Activation of PARKIN
While the kinase PINK1 is constantly imported into healthy mitochondria where it is cleaved and degraded, PINK1 accumulates on the outer mitochondrial membrane upon mitochondrial damage. Here it dimerizes and gains enzymatic activity towards the conserved serine-65 residues of Ub and the UBL domain of PARKIN (Fig. 1b, bottom). PINK1-phosphorylated Ub binds to PARKIN at a phospho-binding site (PBS) in RING1 to activate its E3 Ub ligase functions and also serves as its receptor on damaged mitochondria. In addition, PINK1-mediated phosphorylation of PARKIN in the UBL domain enhances its enzymatic functions and both phosphorylation events are thought to fully activate the E3 Ub ligase activity of PARKIN (Durcan and Fon 2015). Both phospho-Ub binding (Fig. 2b) and phosphorylation of PARKIN itself (Fig. 2c) can induce major structural changes that result in release of autoinhibition and allow association of the Ub-charged E2 coenzyme, thereby unleashing the enzymatic activity of PARKIN.
Biological Functions of PARKIN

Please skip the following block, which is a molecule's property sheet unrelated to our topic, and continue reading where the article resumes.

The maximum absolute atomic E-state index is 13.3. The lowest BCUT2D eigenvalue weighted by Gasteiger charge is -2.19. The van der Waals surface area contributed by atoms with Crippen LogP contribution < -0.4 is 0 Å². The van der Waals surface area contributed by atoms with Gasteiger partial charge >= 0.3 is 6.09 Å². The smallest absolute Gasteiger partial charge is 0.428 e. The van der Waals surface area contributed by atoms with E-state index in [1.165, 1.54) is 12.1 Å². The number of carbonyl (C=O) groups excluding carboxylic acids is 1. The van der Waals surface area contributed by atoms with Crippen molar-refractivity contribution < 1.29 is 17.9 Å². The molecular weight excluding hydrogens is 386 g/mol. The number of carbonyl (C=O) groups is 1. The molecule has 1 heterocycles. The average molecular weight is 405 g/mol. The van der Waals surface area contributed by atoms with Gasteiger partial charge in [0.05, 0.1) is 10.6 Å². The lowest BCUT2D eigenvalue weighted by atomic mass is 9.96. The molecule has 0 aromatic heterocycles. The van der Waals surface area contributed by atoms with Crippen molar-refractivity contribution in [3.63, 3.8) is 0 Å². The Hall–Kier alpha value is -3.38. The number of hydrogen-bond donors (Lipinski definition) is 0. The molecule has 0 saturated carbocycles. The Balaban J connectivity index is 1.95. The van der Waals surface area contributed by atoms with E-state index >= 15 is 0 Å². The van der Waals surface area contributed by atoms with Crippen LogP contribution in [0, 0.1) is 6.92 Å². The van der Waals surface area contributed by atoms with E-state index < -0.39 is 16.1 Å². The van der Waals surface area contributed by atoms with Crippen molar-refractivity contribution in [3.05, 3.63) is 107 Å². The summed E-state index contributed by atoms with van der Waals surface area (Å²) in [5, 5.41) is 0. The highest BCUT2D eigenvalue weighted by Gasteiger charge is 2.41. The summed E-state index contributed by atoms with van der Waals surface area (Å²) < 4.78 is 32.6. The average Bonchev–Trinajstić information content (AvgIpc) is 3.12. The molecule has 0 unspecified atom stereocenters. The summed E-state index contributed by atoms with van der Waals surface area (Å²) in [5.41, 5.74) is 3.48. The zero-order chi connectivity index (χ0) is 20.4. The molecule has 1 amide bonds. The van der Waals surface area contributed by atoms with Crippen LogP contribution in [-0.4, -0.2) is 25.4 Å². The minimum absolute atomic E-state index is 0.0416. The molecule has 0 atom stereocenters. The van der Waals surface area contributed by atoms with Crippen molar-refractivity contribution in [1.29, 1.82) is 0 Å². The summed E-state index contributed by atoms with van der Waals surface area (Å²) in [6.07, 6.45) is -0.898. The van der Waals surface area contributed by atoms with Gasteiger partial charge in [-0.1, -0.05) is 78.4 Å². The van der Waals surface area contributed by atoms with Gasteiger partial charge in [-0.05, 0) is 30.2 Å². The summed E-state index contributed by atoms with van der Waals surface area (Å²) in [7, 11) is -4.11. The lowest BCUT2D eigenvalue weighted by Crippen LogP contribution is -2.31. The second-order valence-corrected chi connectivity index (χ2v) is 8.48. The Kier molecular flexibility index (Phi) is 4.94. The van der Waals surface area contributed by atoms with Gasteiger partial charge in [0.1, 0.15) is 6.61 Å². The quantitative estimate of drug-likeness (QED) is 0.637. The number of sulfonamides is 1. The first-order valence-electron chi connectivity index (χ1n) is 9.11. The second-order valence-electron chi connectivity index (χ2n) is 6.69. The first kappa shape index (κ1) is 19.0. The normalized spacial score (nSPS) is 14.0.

PARKIN has been linked to numerous other biological processes including, but not limited to, protein aggregation and clearance of unfolded/misfolded proteins, synaptic functions and neurotransmission, vesicular dynamics and endocytosis, DNA damage repair and cell cycle regulation, and cytoskeletal stability and cell survival signaling. Given the clear-cut genetic and functional links between PINK1 and PARKIN, research in the past few years has focused on their roles in mitophagy (mitochondrial degradation of damaged mitochondria by autophagy). By now it has become clear that PINK1 and PARKIN regulate many more aspects of mitochondrial biology, probably depending on the nature, level, and extent of mitochondrial damage. While clearance of terminally damaged whole organelles via the autophagy-lysosome system may be the last resort, specific roles for mitochondrial-membrane-associated degradation and Ub-proteasome-dependent clearance of individual mitochondrial proteins have been shown. For instance, degradation of Mitofusin 1 and 2 prevents fusion with healthy mitochondria, while degradation of Miro prevents their further transport, both of which ensures segregation of damaged organelles from the mitochondrial network. In addition, certain proteins of either of the two mitochondrial membranes and the matrix can be engulfed into specialized mitochondrial-derived vesicles (MDVs). While different cargos, trafficking routes and destinations of those are just emerging, MDVs provide additional means to selectively remove individual damaged components (Roberts et al. 2016).